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Title: Remote sensing of atmospheric water vapor using GPS data in the Hong Kong Region
Authors: Liu, Yanxiong
Degree: Ph.D.
Issue Date: 2000
Abstract: GPS Meteorology has been the most active research topic recently. Remote sensing of water vapor content in the atmosphere is an important objective for the ground based GPS Meteorology. This thesis focuses on the methodology for accurately remote sensing of the Precipitable Water Vapor using Hong Kong GPS data. The precipituble water vapor is converted from the wet zenith delay in GPS signal. The estimated wet zenith delay is often affected by the azimuthal asymmetry of water vapor distribution. A horizontal gradient model is therefore developed to simulate this effect. This model is proven to be beneficial to the GPS height determination and the estimation of wet zenith delay. Determination of dry zenith delay is very important for separating wet zenith delay from total tropospheric zenith delay. Three common hydrostatic zenith delay models, namely Saastamoinen. Hopfield and Black, are calibrated for the accurate determination of dry zenith delay using Hong Kong Radiosonde data. The test results indicated that the revised models could remove a 15 millimeter systematic error in local conditions. The mapping scale factor is a bridge between wet zenith delay and precipitable water vapor. The mapping scale factor varies in season and geography, and is dominated by a weighted mean tropospheric temperature. A real-time method for the calculation of the weighted mean tropospheric temperature, which is suitable for the Hong Kong region, is developed by using the Sequential Regression Analysis method. Radiosonde data are treated as a standard to calculate the precipitable water vapor, dry zenith delay and weighted mean tropospheric temperature. Their accuracy caused by observed errors is analysed. The results show that the observed error cause 1.2 millimeter uncertainty for precipitable water vapor, 2 millimeter dry zenith delay error and 1 K uncertainty for weighted mean tropospheric temperature. One-month GPS data have been used to derive the precipitable water vapor in Hong Kong. The GPS-derived result is in good agreement with that from Radiosonde data. The actual difference of the precipitable water vapor is smaller than 2 millimeter in the two techniques. This result also indicates that the ground-based GPS remote sensing technique used in this thesis is applicable to GPS Meteorology in Hong Kong.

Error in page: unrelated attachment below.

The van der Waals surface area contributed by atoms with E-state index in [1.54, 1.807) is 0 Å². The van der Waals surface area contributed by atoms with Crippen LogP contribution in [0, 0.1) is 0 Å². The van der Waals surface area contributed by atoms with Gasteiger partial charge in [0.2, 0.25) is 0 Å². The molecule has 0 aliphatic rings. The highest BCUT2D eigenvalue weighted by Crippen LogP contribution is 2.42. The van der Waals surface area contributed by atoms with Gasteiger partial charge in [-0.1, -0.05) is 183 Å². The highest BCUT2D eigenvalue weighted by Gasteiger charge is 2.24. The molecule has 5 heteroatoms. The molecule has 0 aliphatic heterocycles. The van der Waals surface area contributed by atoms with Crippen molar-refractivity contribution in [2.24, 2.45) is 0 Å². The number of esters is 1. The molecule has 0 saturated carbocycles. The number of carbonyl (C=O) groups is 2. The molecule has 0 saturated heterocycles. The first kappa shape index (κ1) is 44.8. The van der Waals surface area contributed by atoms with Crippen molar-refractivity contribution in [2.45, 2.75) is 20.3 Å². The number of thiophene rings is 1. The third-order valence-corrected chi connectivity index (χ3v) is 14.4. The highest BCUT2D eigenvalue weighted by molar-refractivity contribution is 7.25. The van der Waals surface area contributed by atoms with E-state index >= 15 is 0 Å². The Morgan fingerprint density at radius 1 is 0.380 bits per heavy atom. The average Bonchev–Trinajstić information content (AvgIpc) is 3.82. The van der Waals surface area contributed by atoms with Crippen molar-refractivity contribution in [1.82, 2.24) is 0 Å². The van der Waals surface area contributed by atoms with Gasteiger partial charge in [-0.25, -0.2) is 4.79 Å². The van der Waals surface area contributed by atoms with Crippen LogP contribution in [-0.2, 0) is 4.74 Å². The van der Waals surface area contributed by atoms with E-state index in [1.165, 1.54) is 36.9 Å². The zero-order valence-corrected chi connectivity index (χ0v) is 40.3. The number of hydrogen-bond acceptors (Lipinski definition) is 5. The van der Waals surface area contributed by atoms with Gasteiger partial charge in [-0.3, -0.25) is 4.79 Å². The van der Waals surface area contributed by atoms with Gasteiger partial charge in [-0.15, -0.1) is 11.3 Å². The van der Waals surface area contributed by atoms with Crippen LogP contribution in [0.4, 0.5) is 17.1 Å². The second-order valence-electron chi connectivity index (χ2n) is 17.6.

Subjects: Water vapor, Atmospheric -- Remote sensing
Remote sensing -- China -- Hong Kong
Hong Kong Polytechnic University -- Dissertations
Pages: xiii, 143 leaves : ill. ; 30 cm
Appears in Collections:Thesis

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